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Actuary: PPACA drags insurers into diagnosis code war

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Health insurers have traditionally been suspicious of doctors, hospitals and other care providers that have taken an aggressive approach to describing the severity of patients’ diagnoses. 

Now, however, the Patient Protection and Affordable Care Act of 2010 (PPACA) may be giving health insurers a financial incentive to persuade providers to code diagnoses as aggressively as the facts permit.

Corey Berger, a consulting actuary in the Atlanta office of Milliman, talks about how the PPACA commercial health insurance risk-adjustment system might affect carrier diagnosis coding preferences in a new commentary.

PPACA opponents continue to fight to block implementation of part or all of the law.

Berger has assumed in his analysis that the PPACA health insurance law and risk-adjustment program changes will take effect roughly as written.

One major section of PPACA calls for the U.S. Department of Health and Human Services (HHS) to work with state regulators to create two temporary risk-adjustment programs and a permanent risk-adjustment program. Each program would transfer cash from insurers with relatively healthy enrollees and relatively low claims to insurers with sicker, more expensive enrollees.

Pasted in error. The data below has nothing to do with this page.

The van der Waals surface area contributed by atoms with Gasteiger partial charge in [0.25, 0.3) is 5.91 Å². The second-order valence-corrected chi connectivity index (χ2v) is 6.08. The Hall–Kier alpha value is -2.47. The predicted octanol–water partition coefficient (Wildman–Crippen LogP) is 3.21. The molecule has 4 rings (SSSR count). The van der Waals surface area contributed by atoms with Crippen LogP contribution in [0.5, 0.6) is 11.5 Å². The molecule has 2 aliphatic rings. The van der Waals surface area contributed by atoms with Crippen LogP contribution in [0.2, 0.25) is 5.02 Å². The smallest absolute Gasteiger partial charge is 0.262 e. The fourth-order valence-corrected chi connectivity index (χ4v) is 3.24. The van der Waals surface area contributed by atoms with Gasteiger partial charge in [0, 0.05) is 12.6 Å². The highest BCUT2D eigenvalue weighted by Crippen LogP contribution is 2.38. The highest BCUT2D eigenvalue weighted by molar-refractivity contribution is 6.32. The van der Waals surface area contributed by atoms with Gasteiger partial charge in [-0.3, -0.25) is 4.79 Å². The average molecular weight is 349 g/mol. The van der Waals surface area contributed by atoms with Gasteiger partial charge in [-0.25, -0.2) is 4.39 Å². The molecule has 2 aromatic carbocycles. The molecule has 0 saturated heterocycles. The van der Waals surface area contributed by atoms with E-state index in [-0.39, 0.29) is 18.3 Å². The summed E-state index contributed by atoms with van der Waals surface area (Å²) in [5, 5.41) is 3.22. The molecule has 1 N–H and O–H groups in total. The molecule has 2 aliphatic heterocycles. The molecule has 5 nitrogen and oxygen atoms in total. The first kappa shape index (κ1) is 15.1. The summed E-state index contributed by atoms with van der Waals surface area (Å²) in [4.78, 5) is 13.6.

Because of those cash transfer programs, “if a carrier does not ensure that it is at least average in its efforts to submit diagnosis codes, it will likely end up owing money to those plans that do invest in the technology and staff to measure, validate, and submit the data to HHS,” Berger wrote in the commentary.

In the PPACA system, Berger said, submitting accurate and complete diagnosis information to HHS could be as important to financial success as pricing coverage accurately and managing claims costs.

The shift in carrier thinking will be similar to what the carriers that run Medicare Advantage plans went through in 2004, Berger said.

HHS officials have indicated in proposed regulations that they will measure plan enrollee risk by using “hierarchical condition categories” to assign risk levels to the enrollees’ conditions, Berger said.

To run that system, HHS needs for carriers to give it specific condition diagnosis codes, rather than more general condition diagnosis codes.

Instead of getting an ICD-9 diagnostic code of 250, for diabetes mellitus, HHS would want to get a diagnostic code with at least two digits after the decimal place, such as 250.01, for diabetes mellitus without mention of complication, Type I, or 250.10, for diabetes with ketoacidosis, Type II.

One complicating factor is that many insurers have been paying carriers based on the codes for the medical procedures provided, rather than diagnosis codes. Providers that get paid based on procedure codes have little incentive to provide complete diagnostic code information, Berger said.

HHS will protect itself against the possibility of upcoding — providers portraying patients as being sicker than they really are — by putting samples of a carrier’s enrollees through two rounds of audits. HHS then will calculate a diagnostic code error rate.

Eventually, Berger said, HHS would use the error rate to adjust a carrier’s risk score and the amount of risk-adjustment cash it gets or must pay out.

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